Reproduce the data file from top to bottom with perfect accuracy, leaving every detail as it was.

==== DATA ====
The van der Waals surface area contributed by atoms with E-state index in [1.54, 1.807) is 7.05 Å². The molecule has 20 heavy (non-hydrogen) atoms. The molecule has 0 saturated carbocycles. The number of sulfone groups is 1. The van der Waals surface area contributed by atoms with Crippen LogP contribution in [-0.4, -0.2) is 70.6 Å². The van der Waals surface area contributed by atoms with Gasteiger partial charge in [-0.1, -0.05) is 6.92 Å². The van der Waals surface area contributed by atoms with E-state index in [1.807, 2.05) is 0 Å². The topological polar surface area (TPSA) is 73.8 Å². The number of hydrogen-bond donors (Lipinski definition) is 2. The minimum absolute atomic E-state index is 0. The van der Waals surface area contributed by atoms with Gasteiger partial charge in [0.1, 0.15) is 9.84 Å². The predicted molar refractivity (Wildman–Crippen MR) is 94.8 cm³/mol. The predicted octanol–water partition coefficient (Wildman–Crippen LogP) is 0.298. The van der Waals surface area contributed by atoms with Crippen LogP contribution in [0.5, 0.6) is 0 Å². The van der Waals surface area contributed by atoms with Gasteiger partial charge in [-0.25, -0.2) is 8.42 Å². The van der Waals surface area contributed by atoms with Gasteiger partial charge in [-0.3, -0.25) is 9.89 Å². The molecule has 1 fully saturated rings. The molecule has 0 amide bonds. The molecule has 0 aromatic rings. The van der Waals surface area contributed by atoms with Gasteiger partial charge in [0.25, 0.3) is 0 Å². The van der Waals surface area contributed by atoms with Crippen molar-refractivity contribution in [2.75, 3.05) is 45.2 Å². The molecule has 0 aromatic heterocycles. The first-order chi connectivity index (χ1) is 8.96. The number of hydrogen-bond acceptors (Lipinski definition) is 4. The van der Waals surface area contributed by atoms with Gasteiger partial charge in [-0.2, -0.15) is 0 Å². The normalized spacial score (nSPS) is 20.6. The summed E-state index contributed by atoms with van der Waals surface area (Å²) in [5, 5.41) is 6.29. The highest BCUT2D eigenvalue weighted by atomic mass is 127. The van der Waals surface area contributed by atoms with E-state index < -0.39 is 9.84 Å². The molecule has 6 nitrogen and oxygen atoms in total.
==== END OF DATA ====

The van der Waals surface area contributed by atoms with E-state index in [1.54, 1.807) is 7.05 Å². The molecule has 20 heavy (non-hydrogen) atoms. The molecule has 0 saturated carbocycles. The number of sulfone groups is 1. The van der Waals surface area contributed by atoms with Crippen LogP contribution in [-0.4, -0.2) is 70.6 Å². The van der Waals surface area contributed by atoms with Gasteiger partial charge in [-0.1, -0.05) is 6.92 Å². The van der Waals surface area contributed by atoms with E-state index in [1.807, 2.05) is 0 Å². The topological polar surface area (TPSA) is 73.8 Å². The number of hydrogen-bond donors (Lipinski definition) is 2. The minimum absolute atomic E-state index is 0. The van der Waals surface area contributed by atoms with Gasteiger partial charge in [0.1, 0.15) is 9.84 Å². The predicted molar refractivity (Wildman–Crippen MR) is 94.8 cm³/mol. The predicted octanol–water partition coefficient (Wildman–Crippen LogP) is 0.298. The van der Waals surface area contributed by atoms with Crippen LogP contribution in [0.5, 0.6) is 0 Å². The van der Waals surface area contributed by atoms with Gasteiger partial charge in [-0.25, -0.2) is 8.42 Å². The van der Waals surface area contributed by atoms with Gasteiger partial charge in [-0.3, -0.25) is 9.89 Å². The molecule has 1 fully saturated rings. The molecule has 0 amide bonds. The molecule has 0 aromatic rings. The van der Waals surface area contributed by atoms with Gasteiger partial charge in [0.25, 0.3) is 0 Å². The van der Waals surface area contributed by atoms with Crippen molar-refractivity contribution in [2.75, 3.05) is 45.2 Å². The molecule has 0 aromatic heterocycles. The first-order chi connectivity index (χ1) is 8.96. The number of hydrogen-bond acceptors (Lipinski definition) is 4. The van der Waals surface area contributed by atoms with Gasteiger partial charge in [-0.2, -0.15) is 0 Å². The normalized spacial score (nSPS) is 20.6. The summed E-state index contributed by atoms with van der Waals surface area (Å²) in [5, 5.41) is 6.29. The highest BCUT2D eigenvalue weighted by atomic mass is 127. The van der Waals surface area contributed by atoms with E-state index < -0.39 is 9.84 Å². The molecule has 6 nitrogen and oxygen atoms in total.